New York health commissioner Dave Chokshi on Thursday vested city agencies with the authority to shutter businesses that repeatedly flout coronavirus regulations, as an eleventh neighborhood crossed the troubling three-percent positivity rate threshold.
The Department of Health announced the move hours after Mayor Bill de Blasio vowed more rigorous enforcement in an effort to contain the pandemic, but a City Hall spokesman said there were no closures made Thursday.
Among the agencies specifically empowered in the order are the NYPD, FDNY, Sheriff’s Office and Department of Buildings.
“This raises the temperature,” said a city official, speaking on condition of anonymity about why the order was issued now. “This is about putting some muscle behind the enforcement.
“This makes it very clear these rules must be followed and if they’re not followed, you’ll be shut down.”
The city has identified four distinct “clusters” in Queens and Brooklyn that have seen spiking cases of the coronavirus in recent weeks.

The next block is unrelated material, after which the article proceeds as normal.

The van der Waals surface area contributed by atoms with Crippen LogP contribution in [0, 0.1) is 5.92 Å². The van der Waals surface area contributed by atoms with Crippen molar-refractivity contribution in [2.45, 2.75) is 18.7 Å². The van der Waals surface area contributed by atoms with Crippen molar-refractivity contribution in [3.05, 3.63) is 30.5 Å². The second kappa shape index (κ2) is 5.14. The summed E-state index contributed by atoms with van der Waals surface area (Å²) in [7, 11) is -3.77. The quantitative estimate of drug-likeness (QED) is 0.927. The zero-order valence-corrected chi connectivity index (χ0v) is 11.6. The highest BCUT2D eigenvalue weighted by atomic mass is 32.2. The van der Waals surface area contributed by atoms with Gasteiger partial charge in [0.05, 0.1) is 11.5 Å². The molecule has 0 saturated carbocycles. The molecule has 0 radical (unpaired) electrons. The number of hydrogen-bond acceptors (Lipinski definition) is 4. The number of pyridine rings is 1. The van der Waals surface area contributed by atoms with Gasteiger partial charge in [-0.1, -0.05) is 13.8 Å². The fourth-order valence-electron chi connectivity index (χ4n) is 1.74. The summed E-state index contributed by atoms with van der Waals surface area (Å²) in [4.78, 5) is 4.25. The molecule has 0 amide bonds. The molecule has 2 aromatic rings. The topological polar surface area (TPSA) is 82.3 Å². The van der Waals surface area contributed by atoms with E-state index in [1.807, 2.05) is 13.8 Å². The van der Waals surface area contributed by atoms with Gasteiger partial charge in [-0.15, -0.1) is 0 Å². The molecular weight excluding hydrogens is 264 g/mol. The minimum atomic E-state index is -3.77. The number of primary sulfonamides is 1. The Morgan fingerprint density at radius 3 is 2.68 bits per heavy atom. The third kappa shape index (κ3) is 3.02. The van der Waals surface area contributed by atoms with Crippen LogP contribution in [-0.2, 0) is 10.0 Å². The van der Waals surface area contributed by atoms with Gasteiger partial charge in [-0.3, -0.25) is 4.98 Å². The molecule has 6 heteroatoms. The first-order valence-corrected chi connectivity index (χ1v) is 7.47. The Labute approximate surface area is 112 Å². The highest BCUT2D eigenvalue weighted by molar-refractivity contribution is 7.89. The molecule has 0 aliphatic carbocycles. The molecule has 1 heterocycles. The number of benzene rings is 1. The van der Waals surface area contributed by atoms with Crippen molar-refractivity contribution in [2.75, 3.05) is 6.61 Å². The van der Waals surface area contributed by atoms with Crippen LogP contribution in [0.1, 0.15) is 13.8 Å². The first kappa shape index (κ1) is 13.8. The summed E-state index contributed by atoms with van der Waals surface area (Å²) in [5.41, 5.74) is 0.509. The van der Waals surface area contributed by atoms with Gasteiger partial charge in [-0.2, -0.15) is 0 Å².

They are in Central Queens, Far Rockaway, Williamsburg and South Brooklyn, and have significant overlap with the Hasidic Jewish community, with which the city has struggled in its outreach efforts.
The latter cluster on Thursday saw another ZIP code — 11235, covering Brighton Beach, Manhattan Beach and part of Sheepshead Bay — tick above a three-percent positivity rate over the last 14 days, the 11th ZIP code within the four clusters to cross that line.
Those ZIP codes have accounted for 29.9 percent of new coronavirus cases tallied in the city over the past two weeks, despite only representing 8.8 percent of the city’s population, according to DOH.
Over the past seven days, the areas have a 6.43 percent positivity rate — more than quadruple the citywide average of 1.52 percent.
Another seven ZIP codes adjacent to those, while still below a three-percent positivity rate, have been labeled areas of concern by DOH.